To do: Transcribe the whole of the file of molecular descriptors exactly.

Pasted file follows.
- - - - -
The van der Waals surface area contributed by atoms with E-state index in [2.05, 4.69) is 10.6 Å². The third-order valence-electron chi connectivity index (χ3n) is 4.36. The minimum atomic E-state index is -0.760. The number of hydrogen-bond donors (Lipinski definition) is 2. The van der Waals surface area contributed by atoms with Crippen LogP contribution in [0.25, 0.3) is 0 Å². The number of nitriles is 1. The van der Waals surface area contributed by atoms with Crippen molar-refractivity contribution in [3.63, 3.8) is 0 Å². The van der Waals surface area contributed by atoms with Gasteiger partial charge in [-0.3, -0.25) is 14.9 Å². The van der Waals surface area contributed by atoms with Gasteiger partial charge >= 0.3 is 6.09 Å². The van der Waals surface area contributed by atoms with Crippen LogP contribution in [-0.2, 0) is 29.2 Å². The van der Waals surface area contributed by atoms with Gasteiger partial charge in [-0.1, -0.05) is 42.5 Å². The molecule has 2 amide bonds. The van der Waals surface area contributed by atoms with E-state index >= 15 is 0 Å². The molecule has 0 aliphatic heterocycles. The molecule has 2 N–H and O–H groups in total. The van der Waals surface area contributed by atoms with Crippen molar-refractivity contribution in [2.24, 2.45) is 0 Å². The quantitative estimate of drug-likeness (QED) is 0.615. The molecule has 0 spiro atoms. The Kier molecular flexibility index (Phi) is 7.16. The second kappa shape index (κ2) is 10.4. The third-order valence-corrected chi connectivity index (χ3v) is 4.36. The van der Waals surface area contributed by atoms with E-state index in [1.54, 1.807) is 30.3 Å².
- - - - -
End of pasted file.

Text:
The van der Waals surface area contributed by atoms with E-state index in [2.05, 4.69) is 10.6 Å². The third-order valence-electron chi connectivity index (χ3n) is 4.36. The minimum atomic E-state index is -0.760. The number of hydrogen-bond donors (Lipinski definition) is 2. The van der Waals surface area contributed by atoms with Crippen LogP contribution in [0.25, 0.3) is 0 Å². The number of nitriles is 1. The van der Waals surface area contributed by atoms with Crippen molar-refractivity contribution in [3.63, 3.8) is 0 Å². The van der Waals surface area contributed by atoms with Gasteiger partial charge in [-0.3, -0.25) is 14.9 Å². The van der Waals surface area contributed by atoms with Gasteiger partial charge >= 0.3 is 6.09 Å². The van der Waals surface area contributed by atoms with Crippen LogP contribution in [-0.2, 0) is 29.2 Å². The van der Waals surface area contributed by atoms with Gasteiger partial charge in [-0.1, -0.05) is 42.5 Å². The molecule has 2 amide bonds. The van der Waals surface area contributed by atoms with E-state index >= 15 is 0 Å². The molecule has 0 aliphatic heterocycles. The molecule has 2 N–H and O–H groups in total. The van der Waals surface area contributed by atoms with Crippen molar-refractivity contribution in [2.24, 2.45) is 0 Å². The quantitative estimate of drug-likeness (QED) is 0.615. The molecule has 0 spiro atoms. The Kier molecular flexibility index (Phi) is 7.16. The second kappa shape index (κ2) is 10.4. The third-order valence-corrected chi connectivity index (χ3v) is 4.36. The van der Waals surface area contributed by atoms with E-state index in [1.54, 1.807) is 30.3 Å².